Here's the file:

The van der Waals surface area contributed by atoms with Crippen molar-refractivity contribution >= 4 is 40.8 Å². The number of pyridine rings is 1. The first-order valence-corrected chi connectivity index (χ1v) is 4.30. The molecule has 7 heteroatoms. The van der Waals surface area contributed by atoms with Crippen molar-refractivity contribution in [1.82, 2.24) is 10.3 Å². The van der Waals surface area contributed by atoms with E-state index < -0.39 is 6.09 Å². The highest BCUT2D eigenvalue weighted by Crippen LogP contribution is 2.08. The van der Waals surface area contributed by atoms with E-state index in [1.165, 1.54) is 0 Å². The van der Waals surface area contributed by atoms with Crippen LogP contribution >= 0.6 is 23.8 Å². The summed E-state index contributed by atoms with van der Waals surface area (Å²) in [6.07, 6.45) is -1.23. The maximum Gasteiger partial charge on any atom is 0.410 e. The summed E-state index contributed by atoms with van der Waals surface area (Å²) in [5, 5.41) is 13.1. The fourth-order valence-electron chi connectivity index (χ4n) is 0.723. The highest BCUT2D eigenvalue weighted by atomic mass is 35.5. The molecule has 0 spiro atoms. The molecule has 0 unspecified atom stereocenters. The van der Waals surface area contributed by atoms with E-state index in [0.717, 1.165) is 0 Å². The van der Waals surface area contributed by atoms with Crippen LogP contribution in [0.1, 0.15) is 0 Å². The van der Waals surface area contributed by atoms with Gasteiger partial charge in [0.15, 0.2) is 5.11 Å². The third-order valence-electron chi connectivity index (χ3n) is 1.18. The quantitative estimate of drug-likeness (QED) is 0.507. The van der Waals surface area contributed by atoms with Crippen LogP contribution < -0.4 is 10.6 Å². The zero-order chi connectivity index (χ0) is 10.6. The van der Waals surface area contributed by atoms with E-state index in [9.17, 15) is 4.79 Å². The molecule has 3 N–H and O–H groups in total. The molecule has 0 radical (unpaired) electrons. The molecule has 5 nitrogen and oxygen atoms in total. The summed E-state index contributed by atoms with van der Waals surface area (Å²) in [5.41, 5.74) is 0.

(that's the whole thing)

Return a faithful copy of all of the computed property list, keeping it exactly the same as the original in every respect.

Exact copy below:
The van der Waals surface area contributed by atoms with Crippen molar-refractivity contribution >= 4 is 40.8 Å². The number of pyridine rings is 1. The first-order valence-corrected chi connectivity index (χ1v) is 4.30. The molecule has 7 heteroatoms. The van der Waals surface area contributed by atoms with Crippen molar-refractivity contribution in [1.82, 2.24) is 10.3 Å². The van der Waals surface area contributed by atoms with E-state index < -0.39 is 6.09 Å². The highest BCUT2D eigenvalue weighted by Crippen LogP contribution is 2.08. The van der Waals surface area contributed by atoms with E-state index in [1.165, 1.54) is 0 Å². The van der Waals surface area contributed by atoms with Crippen LogP contribution >= 0.6 is 23.8 Å². The summed E-state index contributed by atoms with van der Waals surface area (Å²) in [6.07, 6.45) is -1.23. The maximum Gasteiger partial charge on any atom is 0.410 e. The summed E-state index contributed by atoms with van der Waals surface area (Å²) in [5, 5.41) is 13.1. The fourth-order valence-electron chi connectivity index (χ4n) is 0.723. The highest BCUT2D eigenvalue weighted by atomic mass is 35.5. The molecule has 0 spiro atoms. The molecule has 0 unspecified atom stereocenters. The van der Waals surface area contributed by atoms with E-state index in [0.717, 1.165) is 0 Å². The van der Waals surface area contributed by atoms with Crippen LogP contribution in [0.1, 0.15) is 0 Å². The van der Waals surface area contributed by atoms with Gasteiger partial charge in [0.15, 0.2) is 5.11 Å². The third-order valence-electron chi connectivity index (χ3n) is 1.18. The quantitative estimate of drug-likeness (QED) is 0.507. The van der Waals surface area contributed by atoms with Crippen LogP contribution < -0.4 is 10.6 Å². The zero-order chi connectivity index (χ0) is 10.6. The van der Waals surface area contributed by atoms with E-state index in [9.17, 15) is 4.79 Å². The molecule has 3 N–H and O–H groups in total. The molecule has 0 radical (unpaired) electrons. The molecule has 5 nitrogen and oxygen atoms in total. The summed E-state index contributed by atoms with van der Waals surface area (Å²) in [5.41, 5.74) is 0.